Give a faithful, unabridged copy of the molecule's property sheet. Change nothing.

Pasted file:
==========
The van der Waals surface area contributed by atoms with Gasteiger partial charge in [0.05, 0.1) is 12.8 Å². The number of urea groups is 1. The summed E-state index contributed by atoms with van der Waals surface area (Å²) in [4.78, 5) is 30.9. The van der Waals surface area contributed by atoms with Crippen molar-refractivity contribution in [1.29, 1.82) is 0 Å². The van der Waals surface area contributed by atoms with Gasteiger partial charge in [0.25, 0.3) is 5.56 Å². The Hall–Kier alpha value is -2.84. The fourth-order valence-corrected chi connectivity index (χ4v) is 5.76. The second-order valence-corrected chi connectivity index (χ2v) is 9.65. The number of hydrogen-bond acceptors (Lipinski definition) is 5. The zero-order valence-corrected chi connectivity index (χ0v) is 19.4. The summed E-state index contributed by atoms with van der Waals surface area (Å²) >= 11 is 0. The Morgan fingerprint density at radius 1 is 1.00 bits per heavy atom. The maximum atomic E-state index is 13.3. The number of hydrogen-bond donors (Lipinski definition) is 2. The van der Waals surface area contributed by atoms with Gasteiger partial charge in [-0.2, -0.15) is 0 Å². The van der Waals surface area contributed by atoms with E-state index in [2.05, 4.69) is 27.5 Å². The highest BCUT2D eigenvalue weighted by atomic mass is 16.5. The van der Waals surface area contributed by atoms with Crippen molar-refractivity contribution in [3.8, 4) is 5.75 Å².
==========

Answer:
The van der Waals surface area contributed by atoms with Gasteiger partial charge in [0.05, 0.1) is 12.8 Å². The number of urea groups is 1. The summed E-state index contributed by atoms with van der Waals surface area (Å²) in [4.78, 5) is 30.9. The van der Waals surface area contributed by atoms with Crippen molar-refractivity contribution in [1.29, 1.82) is 0 Å². The van der Waals surface area contributed by atoms with Gasteiger partial charge in [0.25, 0.3) is 5.56 Å². The Hall–Kier alpha value is -2.84. The fourth-order valence-corrected chi connectivity index (χ4v) is 5.76. The second-order valence-corrected chi connectivity index (χ2v) is 9.65. The number of hydrogen-bond acceptors (Lipinski definition) is 5. The zero-order valence-corrected chi connectivity index (χ0v) is 19.4. The summed E-state index contributed by atoms with van der Waals surface area (Å²) >= 11 is 0. The Morgan fingerprint density at radius 1 is 1.00 bits per heavy atom. The maximum atomic E-state index is 13.3. The number of hydrogen-bond donors (Lipinski definition) is 2. The van der Waals surface area contributed by atoms with Gasteiger partial charge in [-0.2, -0.15) is 0 Å². The van der Waals surface area contributed by atoms with E-state index in [2.05, 4.69) is 27.5 Å². The highest BCUT2D eigenvalue weighted by atomic mass is 16.5. The van der Waals surface area contributed by atoms with Crippen molar-refractivity contribution in [3.8, 4) is 5.75 Å².